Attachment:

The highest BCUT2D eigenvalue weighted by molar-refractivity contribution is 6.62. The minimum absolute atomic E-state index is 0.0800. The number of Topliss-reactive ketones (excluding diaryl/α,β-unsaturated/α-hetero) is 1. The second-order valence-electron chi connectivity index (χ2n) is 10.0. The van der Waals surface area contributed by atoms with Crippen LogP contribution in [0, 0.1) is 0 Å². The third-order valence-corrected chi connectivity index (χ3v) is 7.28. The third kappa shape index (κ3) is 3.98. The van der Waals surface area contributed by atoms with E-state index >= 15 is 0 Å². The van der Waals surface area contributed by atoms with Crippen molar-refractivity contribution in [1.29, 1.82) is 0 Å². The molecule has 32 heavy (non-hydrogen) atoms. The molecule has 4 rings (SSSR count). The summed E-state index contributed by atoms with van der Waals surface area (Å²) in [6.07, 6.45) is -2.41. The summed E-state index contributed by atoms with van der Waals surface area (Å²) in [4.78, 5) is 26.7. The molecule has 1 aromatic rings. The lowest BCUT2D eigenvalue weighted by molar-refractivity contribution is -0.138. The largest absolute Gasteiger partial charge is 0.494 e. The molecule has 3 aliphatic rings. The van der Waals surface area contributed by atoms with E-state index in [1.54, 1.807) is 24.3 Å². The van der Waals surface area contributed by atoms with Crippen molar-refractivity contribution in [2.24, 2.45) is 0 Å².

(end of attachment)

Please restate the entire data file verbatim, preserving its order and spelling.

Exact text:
The highest BCUT2D eigenvalue weighted by molar-refractivity contribution is 6.62. The minimum absolute atomic E-state index is 0.0800. The number of Topliss-reactive ketones (excluding diaryl/α,β-unsaturated/α-hetero) is 1. The second-order valence-electron chi connectivity index (χ2n) is 10.0. The van der Waals surface area contributed by atoms with Crippen LogP contribution in [0, 0.1) is 0 Å². The third-order valence-corrected chi connectivity index (χ3v) is 7.28. The third kappa shape index (κ3) is 3.98. The van der Waals surface area contributed by atoms with E-state index >= 15 is 0 Å². The van der Waals surface area contributed by atoms with Crippen molar-refractivity contribution in [1.29, 1.82) is 0 Å². The molecule has 32 heavy (non-hydrogen) atoms. The molecule has 4 rings (SSSR count). The summed E-state index contributed by atoms with van der Waals surface area (Å²) in [6.07, 6.45) is -2.41. The summed E-state index contributed by atoms with van der Waals surface area (Å²) in [4.78, 5) is 26.7. The molecule has 1 aromatic rings. The lowest BCUT2D eigenvalue weighted by molar-refractivity contribution is -0.138. The largest absolute Gasteiger partial charge is 0.494 e. The molecule has 3 aliphatic rings. The van der Waals surface area contributed by atoms with E-state index in [1.54, 1.807) is 24.3 Å². The van der Waals surface area contributed by atoms with Crippen molar-refractivity contribution in [2.24, 2.45) is 0 Å².